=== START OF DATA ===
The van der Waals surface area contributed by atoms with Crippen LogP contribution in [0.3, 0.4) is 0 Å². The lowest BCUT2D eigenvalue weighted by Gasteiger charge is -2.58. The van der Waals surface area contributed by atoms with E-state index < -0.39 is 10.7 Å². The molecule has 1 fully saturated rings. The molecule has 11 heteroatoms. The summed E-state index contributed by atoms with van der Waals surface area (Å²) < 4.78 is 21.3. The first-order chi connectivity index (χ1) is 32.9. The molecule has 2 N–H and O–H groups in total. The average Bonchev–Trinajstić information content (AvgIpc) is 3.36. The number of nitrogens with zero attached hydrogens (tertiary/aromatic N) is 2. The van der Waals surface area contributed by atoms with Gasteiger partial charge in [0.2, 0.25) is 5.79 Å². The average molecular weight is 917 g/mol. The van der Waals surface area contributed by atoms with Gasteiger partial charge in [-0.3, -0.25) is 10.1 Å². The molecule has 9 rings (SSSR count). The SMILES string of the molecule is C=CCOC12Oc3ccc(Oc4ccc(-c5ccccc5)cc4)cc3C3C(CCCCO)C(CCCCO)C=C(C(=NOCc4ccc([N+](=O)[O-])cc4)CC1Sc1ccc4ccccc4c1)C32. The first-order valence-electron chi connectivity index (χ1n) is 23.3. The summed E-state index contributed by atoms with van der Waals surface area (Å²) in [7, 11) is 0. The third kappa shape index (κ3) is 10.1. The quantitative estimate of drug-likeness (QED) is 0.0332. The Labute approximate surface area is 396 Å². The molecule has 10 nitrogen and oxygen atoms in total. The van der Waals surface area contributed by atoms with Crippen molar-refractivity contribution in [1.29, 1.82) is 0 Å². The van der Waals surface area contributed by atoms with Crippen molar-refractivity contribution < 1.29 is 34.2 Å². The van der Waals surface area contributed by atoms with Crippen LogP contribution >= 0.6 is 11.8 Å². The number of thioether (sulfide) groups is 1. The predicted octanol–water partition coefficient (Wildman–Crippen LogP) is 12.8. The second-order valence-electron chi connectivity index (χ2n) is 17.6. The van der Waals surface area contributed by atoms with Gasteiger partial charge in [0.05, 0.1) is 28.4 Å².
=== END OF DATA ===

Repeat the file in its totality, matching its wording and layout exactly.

The van der Waals surface area contributed by atoms with Crippen LogP contribution in [0.3, 0.4) is 0 Å². The lowest BCUT2D eigenvalue weighted by Gasteiger charge is -2.58. The van der Waals surface area contributed by atoms with E-state index < -0.39 is 10.7 Å². The molecule has 1 fully saturated rings. The molecule has 11 heteroatoms. The summed E-state index contributed by atoms with van der Waals surface area (Å²) < 4.78 is 21.3. The first-order chi connectivity index (χ1) is 32.9. The molecule has 2 N–H and O–H groups in total. The average Bonchev–Trinajstić information content (AvgIpc) is 3.36. The number of nitrogens with zero attached hydrogens (tertiary/aromatic N) is 2. The van der Waals surface area contributed by atoms with Gasteiger partial charge in [0.2, 0.25) is 5.79 Å². The average molecular weight is 917 g/mol. The van der Waals surface area contributed by atoms with Gasteiger partial charge in [-0.3, -0.25) is 10.1 Å². The molecule has 9 rings (SSSR count). The SMILES string of the molecule is C=CCOC12Oc3ccc(Oc4ccc(-c5ccccc5)cc4)cc3C3C(CCCCO)C(CCCCO)C=C(C(=NOCc4ccc([N+](=O)[O-])cc4)CC1Sc1ccc4ccccc4c1)C32. The first-order valence-electron chi connectivity index (χ1n) is 23.3. The summed E-state index contributed by atoms with van der Waals surface area (Å²) in [7, 11) is 0. The third kappa shape index (κ3) is 10.1. The quantitative estimate of drug-likeness (QED) is 0.0332. The Labute approximate surface area is 396 Å². The molecule has 10 nitrogen and oxygen atoms in total. The van der Waals surface area contributed by atoms with Crippen molar-refractivity contribution in [1.29, 1.82) is 0 Å². The van der Waals surface area contributed by atoms with Crippen molar-refractivity contribution < 1.29 is 34.2 Å². The van der Waals surface area contributed by atoms with Crippen LogP contribution >= 0.6 is 11.8 Å². The number of thioether (sulfide) groups is 1. The predicted octanol–water partition coefficient (Wildman–Crippen LogP) is 12.8. The second-order valence-electron chi connectivity index (χ2n) is 17.6. The van der Waals surface area contributed by atoms with Gasteiger partial charge in [0.05, 0.1) is 28.4 Å².